A Moral Case for Life

We must ask ourselves to do what is right even when it is difficult. On February 15, Bishop Wright joined special guests – among them faith leaders, lawyers, and a retired Georgia Supreme Court justice – for a discussion on the death penalty in our country.

During this discussion, Sister Helen Prejean, a Catholic nun from Louisiana provided her perspective from the front lines advocating for the abolition of the death penalty since 1981. She shared how seeing her first execution, “set her soul on fire, a fire that burns in me still.” The author of the international best-selling book, Dead Man Walking: An Eyewitness Account of the Death Penalty, also spoke about her privilege growing up in this country and the need to wake up to injustice.

The Most Reverend Wilton D. Gregory, archbishop, Roman Catholic Archdiocese of Atlanta, also spoke on how Catholics are opposing the death penalty. “Once you begin to justify the taking of a human life, you really are on a slippery slope,” he said.

 
 From left to right: Justice Norman Fletcher, Susan Casey, Sister Helen Prejean, and The Most Rev. Wilton D. Gregory

From left to right: Justice Norman Fletcher, Susan Casey, Sister Helen Prejean, and The Most Rev. Wilton D. Gregory

During the discussion, Susan Casey, appeals attorney for Kelly Gissendaner and Justice Norman S. Fletcher, retired chief justice, Supreme Court of Georgia discussed their very different roles in the Gissendaner case. Casey was her defense attorney, and Justice Fletcher was on the state Supreme Court when it unanimously upheld her conviction. Gissendaner’s execution was controversial for many reasons, particularly becasue she commissioned the crime, but did not do the act. While in prison, Gissendaner sought rehabilitation and converted to Christianity and even earned a theology degree. While the death penalty is supposed to be reserved for the “worst of the worst” says Justice Fletcher, most times sentences are handed down unfairly.

When the US Supreme Court reinstated the death penalty in 1976, after a four-year pause, it tried to raise the bar for which crimes would qualify as being eligible for the death penalty. The intent was to reserve it only for “the most heinous” crimes, with fewer people being considered for execution. Fletcher says the issue of these protections is that they offer a false sense of fairness and aren’t applied consistently.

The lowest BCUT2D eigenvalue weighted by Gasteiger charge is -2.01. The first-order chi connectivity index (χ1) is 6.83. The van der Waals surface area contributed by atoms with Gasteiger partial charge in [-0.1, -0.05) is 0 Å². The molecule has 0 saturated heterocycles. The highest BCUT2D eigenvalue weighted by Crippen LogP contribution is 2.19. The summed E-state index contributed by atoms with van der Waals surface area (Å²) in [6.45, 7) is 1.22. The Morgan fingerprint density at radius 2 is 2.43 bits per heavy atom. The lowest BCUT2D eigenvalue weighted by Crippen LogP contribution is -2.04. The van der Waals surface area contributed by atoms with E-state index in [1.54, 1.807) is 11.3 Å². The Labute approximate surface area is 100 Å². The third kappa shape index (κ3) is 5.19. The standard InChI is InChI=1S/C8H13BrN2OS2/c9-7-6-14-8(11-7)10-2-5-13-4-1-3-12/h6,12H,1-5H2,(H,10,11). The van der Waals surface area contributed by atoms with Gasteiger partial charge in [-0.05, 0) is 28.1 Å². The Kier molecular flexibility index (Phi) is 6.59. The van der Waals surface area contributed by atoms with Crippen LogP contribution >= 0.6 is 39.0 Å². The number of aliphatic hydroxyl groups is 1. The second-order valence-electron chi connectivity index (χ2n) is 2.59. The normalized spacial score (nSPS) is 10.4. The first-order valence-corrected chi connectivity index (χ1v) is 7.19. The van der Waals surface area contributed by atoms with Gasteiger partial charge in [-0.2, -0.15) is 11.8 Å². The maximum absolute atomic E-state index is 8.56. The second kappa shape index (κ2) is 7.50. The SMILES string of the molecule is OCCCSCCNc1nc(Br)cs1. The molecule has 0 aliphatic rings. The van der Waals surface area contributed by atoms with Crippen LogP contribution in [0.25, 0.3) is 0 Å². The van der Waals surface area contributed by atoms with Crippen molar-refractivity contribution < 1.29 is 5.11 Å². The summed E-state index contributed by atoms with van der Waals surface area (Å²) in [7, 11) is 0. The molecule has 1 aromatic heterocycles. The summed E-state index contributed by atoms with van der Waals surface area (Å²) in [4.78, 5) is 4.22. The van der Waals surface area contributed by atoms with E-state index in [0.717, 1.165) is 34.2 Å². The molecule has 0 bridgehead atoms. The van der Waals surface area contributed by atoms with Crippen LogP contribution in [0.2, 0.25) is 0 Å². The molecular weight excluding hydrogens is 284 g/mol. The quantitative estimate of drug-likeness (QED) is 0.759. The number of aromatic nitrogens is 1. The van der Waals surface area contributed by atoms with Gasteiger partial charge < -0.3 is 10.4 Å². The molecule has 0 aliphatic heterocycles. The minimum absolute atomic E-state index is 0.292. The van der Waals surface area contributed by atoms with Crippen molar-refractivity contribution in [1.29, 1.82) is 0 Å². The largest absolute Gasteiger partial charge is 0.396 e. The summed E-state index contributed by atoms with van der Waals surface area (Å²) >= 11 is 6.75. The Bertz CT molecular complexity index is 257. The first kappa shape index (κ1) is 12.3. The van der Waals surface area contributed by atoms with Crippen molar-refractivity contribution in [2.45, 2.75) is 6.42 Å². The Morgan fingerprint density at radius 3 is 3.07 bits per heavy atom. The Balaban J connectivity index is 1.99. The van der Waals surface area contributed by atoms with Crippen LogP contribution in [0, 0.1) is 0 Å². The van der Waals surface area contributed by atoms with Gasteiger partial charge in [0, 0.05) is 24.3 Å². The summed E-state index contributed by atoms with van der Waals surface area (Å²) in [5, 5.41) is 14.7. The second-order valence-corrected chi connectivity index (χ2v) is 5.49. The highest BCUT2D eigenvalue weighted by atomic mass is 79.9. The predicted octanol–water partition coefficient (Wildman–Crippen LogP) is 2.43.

This forum was followed by a reception and book signing of A Case for Life: Justice, Mercy, and the Death Penalty by some of the book’s authors.

 
 Justice Norman Fletcher and Susan Casey

Justice Norman Fletcher and Susan Casey

Watch the video recording of the panel discussion and Q&A below.

A Case for Life: Justice, Mercy, and the Death Penalty
Within the new book five authors make compelling arguments against the death penalty from their own perspectives. Their personal experiences with both victims and perpetrators provide a moral case for ending state-sponsored killing.

The book’s contributors:

  • The Rt.Rev. Robert Wright, Bishop of the Episcopal Diocese of Atlanta
  • Stephen B. Bright, Attorney at Law, Southern Center for Human Rights
  • Susan Casey, Attorney at Law, Appeals Attorney for Kelly Gissendaner
  • The Rt. Rev. C. Andrew Doyle, Bishop of the Episcopal Diocese of Texas
  • Justice Norman S. Fletcher, Retired Chief Justice, Supreme Court of Georgia

Purchase Online or at the Cathedral Bookstore (directions).

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Building a Case for Life

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By Don Plummer

Written from their personal experiences with both the victims and perpetrators of murder, the authors of A Case for Life: Justice, Mercy and the Death Penalty share intimate details of the experiences that led them to conclude executions do not provide a safer society nor closure for the surviving victims of terrible crimes.